The repetition of jo maiñ bhī hūñ, aur tum bhi ho is again present in the last two stanzas by Faiz as a way to emphasize the general people’s role in fermenting a revolution. tum is also used instead of the Persian-derived āp, which denotes a higher degree of respect, signifying there is no formality between the people who will topple authoritarianism and those who put themselves on but (pedestals).

Rāj here once again refers to a populist appeal, akin to British India being referred to as the British Raj, a Hindi-word denoting rulership. Ḳhalq-e-ḳhuda literally means the creation of God, and is found as a phrase in the works of other prominent poets attempting to convey this revolutionary language.31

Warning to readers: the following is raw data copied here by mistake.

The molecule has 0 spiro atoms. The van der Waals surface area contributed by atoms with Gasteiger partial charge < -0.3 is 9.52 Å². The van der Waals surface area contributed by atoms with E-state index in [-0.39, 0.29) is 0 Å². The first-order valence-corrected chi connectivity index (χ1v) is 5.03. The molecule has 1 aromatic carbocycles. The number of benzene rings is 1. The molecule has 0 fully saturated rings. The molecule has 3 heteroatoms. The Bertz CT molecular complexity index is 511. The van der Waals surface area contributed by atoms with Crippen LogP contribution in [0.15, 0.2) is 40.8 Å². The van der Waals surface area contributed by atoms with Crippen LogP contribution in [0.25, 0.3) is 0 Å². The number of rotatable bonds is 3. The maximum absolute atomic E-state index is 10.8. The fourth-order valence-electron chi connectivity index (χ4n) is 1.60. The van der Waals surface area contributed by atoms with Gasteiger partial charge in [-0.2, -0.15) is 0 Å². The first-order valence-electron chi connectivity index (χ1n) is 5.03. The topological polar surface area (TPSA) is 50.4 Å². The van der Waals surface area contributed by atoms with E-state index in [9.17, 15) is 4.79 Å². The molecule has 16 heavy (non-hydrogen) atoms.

Conclusion